Most of us see technology an essential tool,something that helps us do our jobs, implement our programs and reach our supporters; it is a tool that allows us to influence change. But rarely do we stop to think about technology as more than a tool, but as itself a powerful mechanism of change.
Last week’s Net Tuesday, presented by Christopher Tuckwood of The Sentinel Project and titled “Human Rights, Technology and Movement Building Around the World,” delved into this topic and explored some of the ways that new technologies present both opportunities and risks for people working on social change.
Christopher began the session by introducing us to The Sentinel Project, an organization using innovative technology to connect with threatened communities worldwide in an effort to prevent genocide and other mass atrocities. Some of their projects include the world’s online repository of hate speech, Hatebase, and the Twitter monitoring tool, Hatebot. Using these tools and others, they are currently monitoring “situations of concern” in Azerbaijan, Burma, Colombia, Iran, Kenya and Indonesia.
After introducing the work of The Sentinel Project, Christopher, posed an interesting question to the audience - “Why is technology relevant to human rights?”
As it turns out, technology presents opportunities and risks for both defenders of human rights and violators of human rights which is why, as a defender, it’s important to know how to both leverage technology to your advantage and use it for protection. Defenders of human rights can use technology to achieve a number of important objectives, including:
- Mobilizing populations
- Documenting abuses
- Maintaining freedom of speech
- Understanding a crisis
- Giving a voice to the voiceless
Interestingly, Christopher pointed out that technology has always been the means by which oppressed populations have pushed back, even before the age of Facebook and Twitter. Long before Twitter and Facebook became important tools for opposing government oppression in Iran and Egypt, the French resistance was using underground newspapers to spread their message (1940-44) and leaders of the India Independence movement (1942) relied on secret radio stations to mobilize the masses. Although the tools have changed since then, technology continues to provide a critical path for oppressed population to achieve their objectives.
Christopher was quick to point out that there are some key principles to keep in mind whenever using technology to advance human rights objectives:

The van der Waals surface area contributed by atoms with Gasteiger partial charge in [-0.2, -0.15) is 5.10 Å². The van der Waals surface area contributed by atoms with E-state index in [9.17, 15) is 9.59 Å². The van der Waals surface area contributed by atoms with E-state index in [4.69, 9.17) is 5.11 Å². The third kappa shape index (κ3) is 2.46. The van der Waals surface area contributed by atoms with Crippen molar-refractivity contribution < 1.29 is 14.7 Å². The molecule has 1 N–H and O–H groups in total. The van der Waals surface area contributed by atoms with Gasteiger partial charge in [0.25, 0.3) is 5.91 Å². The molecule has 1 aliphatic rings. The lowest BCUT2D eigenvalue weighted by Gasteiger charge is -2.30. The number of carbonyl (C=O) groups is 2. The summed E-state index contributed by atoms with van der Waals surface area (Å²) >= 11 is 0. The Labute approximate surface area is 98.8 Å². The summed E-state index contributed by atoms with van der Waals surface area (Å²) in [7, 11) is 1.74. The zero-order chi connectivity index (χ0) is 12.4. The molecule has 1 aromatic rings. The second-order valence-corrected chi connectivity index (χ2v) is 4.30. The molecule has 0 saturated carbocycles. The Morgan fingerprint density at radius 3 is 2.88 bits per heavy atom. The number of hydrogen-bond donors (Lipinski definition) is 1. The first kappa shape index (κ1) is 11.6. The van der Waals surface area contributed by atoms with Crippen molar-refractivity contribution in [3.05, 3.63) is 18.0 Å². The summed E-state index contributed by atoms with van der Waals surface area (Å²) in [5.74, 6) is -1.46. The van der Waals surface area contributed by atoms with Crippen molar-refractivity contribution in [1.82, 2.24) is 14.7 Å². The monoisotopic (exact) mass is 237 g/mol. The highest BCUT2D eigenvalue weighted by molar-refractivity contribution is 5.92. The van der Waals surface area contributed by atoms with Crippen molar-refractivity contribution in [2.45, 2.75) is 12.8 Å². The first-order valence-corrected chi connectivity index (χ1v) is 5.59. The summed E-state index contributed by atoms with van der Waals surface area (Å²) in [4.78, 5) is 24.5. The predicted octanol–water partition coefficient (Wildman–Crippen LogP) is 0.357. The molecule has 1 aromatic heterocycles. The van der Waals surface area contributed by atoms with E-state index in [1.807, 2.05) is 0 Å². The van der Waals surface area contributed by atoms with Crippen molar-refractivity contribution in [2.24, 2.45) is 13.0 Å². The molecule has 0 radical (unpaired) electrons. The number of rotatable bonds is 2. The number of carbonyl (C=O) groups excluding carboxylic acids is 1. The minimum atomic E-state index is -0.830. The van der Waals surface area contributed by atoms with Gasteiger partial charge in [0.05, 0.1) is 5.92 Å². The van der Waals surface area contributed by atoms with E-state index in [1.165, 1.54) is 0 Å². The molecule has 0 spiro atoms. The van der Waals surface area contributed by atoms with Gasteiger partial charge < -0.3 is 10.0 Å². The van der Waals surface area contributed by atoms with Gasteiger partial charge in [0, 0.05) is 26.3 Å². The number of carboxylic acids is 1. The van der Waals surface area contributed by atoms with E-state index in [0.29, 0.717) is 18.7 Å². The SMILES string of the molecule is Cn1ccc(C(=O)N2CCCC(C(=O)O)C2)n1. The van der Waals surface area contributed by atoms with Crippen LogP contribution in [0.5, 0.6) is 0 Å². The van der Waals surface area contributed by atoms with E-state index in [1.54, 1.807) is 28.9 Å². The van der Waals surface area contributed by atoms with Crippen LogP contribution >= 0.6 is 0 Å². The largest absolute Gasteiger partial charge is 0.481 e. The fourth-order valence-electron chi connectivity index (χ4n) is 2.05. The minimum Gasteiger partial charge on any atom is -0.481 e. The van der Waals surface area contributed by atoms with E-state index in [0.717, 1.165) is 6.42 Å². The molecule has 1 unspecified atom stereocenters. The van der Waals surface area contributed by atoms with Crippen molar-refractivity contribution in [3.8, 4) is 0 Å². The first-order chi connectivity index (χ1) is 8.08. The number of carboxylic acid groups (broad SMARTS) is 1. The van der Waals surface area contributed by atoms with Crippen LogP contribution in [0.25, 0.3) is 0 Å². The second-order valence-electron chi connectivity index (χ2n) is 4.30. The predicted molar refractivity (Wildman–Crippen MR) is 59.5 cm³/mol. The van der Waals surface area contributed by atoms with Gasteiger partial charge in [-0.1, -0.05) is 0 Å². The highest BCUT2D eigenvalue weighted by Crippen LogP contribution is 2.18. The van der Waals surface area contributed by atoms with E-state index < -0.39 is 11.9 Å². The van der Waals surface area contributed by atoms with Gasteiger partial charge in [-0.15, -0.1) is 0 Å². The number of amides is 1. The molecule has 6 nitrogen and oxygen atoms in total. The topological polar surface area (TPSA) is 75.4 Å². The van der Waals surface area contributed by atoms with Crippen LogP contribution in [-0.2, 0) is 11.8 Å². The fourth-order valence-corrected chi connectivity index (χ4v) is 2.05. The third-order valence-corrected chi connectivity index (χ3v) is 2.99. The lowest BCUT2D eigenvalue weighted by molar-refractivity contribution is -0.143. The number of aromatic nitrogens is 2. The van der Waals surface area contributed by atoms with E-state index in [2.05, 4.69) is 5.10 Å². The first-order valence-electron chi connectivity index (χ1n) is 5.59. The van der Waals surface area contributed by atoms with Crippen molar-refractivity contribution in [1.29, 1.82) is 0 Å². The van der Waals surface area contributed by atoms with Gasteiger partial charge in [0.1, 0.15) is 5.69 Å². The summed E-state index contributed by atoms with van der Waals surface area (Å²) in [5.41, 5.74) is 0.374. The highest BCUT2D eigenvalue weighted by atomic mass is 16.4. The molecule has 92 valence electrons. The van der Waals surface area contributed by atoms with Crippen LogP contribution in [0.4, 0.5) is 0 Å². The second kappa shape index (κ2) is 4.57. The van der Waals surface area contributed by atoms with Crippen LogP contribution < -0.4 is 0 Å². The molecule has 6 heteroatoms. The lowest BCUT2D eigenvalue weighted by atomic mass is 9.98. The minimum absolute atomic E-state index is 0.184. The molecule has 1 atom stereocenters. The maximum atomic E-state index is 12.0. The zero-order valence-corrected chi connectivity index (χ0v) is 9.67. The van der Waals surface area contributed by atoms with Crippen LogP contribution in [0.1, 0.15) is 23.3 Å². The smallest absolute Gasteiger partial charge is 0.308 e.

Consider your audience
In today’s world, even the most remote and isolated populations have access to some form of technology. What technology is prevalent within the population you are looking to support? Do they use mobile phones/SMS regularly? Or are they more likely to check Facebook messages?
Identifying prevalent technology is the first step however, it is also important to understand the level of trust associated with each technology. For example, if it’s common knowledge that a country’s government monitors Twitter and its citizens are uncomfortable using the technology for that reason, perhaps it’s not the best tool to relay your message or offer support.
Behavior is more important than tools
Technology is a great way to mobilize large groups of people, but the only way that real change occurs is if behavior changes. Using of technology should be part of a bigger strategy to further change.
Assess and manage risks
In some cases, a tool may create more danger than benefits. Christopher used the example of Haystack, a tool that was intended to allow users to circumvent internet censorship in Iran. Unfortunately, the tool turned out to be full of security holes and could have put many Iranian dissidents at risk, had it been widely adopted.
Before using any tool ask yourself if you fully understand the vulnerabilities of the tool and take steps to ensure that users are protected.
Take a people centred approach
It’s easy for technology to take centre stage, however it is critically important that technology never becomes more important than the people the technology is intended to assist. Keep the community at the heart of your campaign.
Link technologies to real world action
We’ve all heard the term “slacktivist” - or slacker activism. Any campaign the users technology as a communication tool is bound to come up against a wall of slacktivism at one point or another. That’s why it’s important for any campaign you undertake to be grounded in the real world, with actions and outcomes that create true change. How you do this is up to you and will be completely different for each and every initiative; be sure to consider this principle early and revisit it often.
Ensure redundancy, safety and security
Security, security, security. Ensuring user safety is paramount, especially when working in human rights, where the stakes couldn’t be higher.
Christopher’s presentation offered a number of fascinating examples that typify the principles mentioned above, from crisis mapping in Egypt to citizen journalism in Iran.
He ended the session with a quick overview of future technologies, including satellite imagery, unmanned aerial vehicles and big data, that are sure to have a huge impact in the human rights space in a few short years.
If you want to learn more about the intersection of technology and human rights Christopher is offering a course on the topic. Learn more at: www.facebook.com/stopgenocide